Wednesday January 15, 2014

On Noise and Building a Noise Machine
Your first milestone project will be building a noise machine, and creating a brief performance using your machine. The concept of a ‘noise machine’ dates back to the Italian Futurist artist and composer, Luigi Russolo (1883-1947). With all of the new machine noises in the environment, he argued in his 1913 manifesto, new instruments, and new timbres would be necessary to stir human emotion in the modern age. To that end, he created his Intonarumori, or noise machines. We are lucky to have a few facsimiles of these machines lying around the Studio for Creative Inquiry. Take the time to play these and look inside since you will not come across them very often. Please read his Art of Noises to gain a better appreciation of his vision for the ‘future of music’.

To my knowledge, none of the original Intonarumori have survived, however some additional facsimiles exist:

Of course the Intonarumori also inspired some artists to make new versions:

Speaking of the future of music, I’d also like you to read John Cage’s (1912 – 1992) Future of Music: Credo, written in 1937. Though Russolo was perhaps the earliest composer to explicitly call for an ‘Art of Noises,’ he was by no means the last. Born the year before Russolo wrote his seminal work, the American composer, John Cage is among the most influential composers of the last century. His influence on experimental musics and sound art cannot be overstated. In particular, his 4’33” is one of a small number of exceedingly important works that, taken together, opened the world of music up to the potential of any and all sounds. Take a moment to listen.

The piece was premiered at the Maverick Concert Hall in 1952, just outside of Woodstock, NY.

The narration at the start is by the composer. The performer, David Tudor, who also speaks briefly at the end of the clip, gave the premiere of the piece, and is also an important composer. Love him or hate him, Cage was an extremely significant figure in 20th century music and art.  His body of work spans a wide variety of practices, and so we’ll be seeing more of him throughout the semester.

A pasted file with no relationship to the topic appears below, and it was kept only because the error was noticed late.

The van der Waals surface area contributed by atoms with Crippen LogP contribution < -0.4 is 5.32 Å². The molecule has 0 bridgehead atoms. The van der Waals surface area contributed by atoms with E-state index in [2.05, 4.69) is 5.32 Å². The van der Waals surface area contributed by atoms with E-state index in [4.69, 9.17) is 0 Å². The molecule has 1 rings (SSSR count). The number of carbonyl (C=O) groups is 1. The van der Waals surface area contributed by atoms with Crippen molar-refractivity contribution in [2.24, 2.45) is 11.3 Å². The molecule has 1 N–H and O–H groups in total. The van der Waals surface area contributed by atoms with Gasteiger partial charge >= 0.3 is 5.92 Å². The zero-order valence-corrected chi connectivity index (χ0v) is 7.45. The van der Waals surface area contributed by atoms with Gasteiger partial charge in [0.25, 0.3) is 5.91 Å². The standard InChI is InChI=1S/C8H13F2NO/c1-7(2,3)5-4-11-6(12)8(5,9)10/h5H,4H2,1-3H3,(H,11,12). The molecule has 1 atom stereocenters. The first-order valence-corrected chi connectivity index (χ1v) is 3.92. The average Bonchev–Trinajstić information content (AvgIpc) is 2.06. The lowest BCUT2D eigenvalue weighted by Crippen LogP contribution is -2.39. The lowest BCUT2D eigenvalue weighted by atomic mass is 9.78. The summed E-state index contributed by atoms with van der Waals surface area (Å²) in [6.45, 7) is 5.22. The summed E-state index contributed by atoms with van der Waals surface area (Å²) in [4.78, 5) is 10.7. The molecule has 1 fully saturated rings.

New music pioneer Edgard Varèse (1883-1965) had yet another take on the noise machine. In The Liberation of Sound, a compilation of excerpts from lectures he gave throughout his life, he imagines a machine that will realize a composer’s graphical scores and provide new timbres, scales, and complex rhythmic relationships that were previously unattainable with human performers. In 1957-1958 he had a unique opportunity to experiment with his vision in creating a tape work specifically for the Philips Pavilion, which was designed by Le Corbusier-though managed primarily by Iannis Xenakis–for the Brussels’ World Fair in 1958.

Philips Pavillion

Though this was a relatively early example of electronic music, it remains an important work to date. Incidentally, Xenakis was not only an architect but yet another important composer. Among many other things, he created the UPIC, a device that generates sound from drawing–not entirely unlike Varèse’s description of his ideal machine, and yet another interesting source of potential inspiration for your noise machines.

One truly amazing piece (and you have to experience it in surround sound to get the real effect) that uses the UPIC, among many other electronic tools, is Xenakis’ La Legende d’Eer.

Other Fun Stuff
Admittedly, What I’ve presented above is a very narrow introduction to noise and music, focused primarily on the avant-garde composers practicing within the classical realm. The avant-garde composers of classical music DO NOT have a monopoly on noise. Check out the examples below for some additional inspiration. Also: have I missed something you love? Please feel free to add your own examples to the bottom of the page. If you do, be sure to indicate who you are, what you’re adding, and why you love it.

Merzbow – Famous Japanese Noise Artist

Lou Reed: Metal Machine Music

By the way, check out this piece by La Monte Young. Some similarities, no?

Of course, there was also Jimi Hendrix:

Just for fun: A dramatization of Roald Dahl’s The Sound Machine

And, as long as we’re introducing other media, I’m kind of curious: aside from the Dahl, these are all musical examples. How does noise translate to other media? Any examples come to mind?

Also, another quick item for Monday 1/20/2014: find one example of a noise machine that you find interesting, and post it to the blog. Include a brief explanation of what stood out to you, and your critical assessment of the machine’s strengths and weaknesses.  This does not have to fit into any narrow definition of what a noise machine is…in fact, it’s better if it doesn’t.  Go forth and google.

To make a noise machine, the first task on our agenda is to make some noise. For this first lab, therefore, we’re going to dive right in and start making sound with some simple electronic components. See the lab hints for some additional guidance.  If you are completely new to electronics, check out the ‘electronics for newbies‘ tab.

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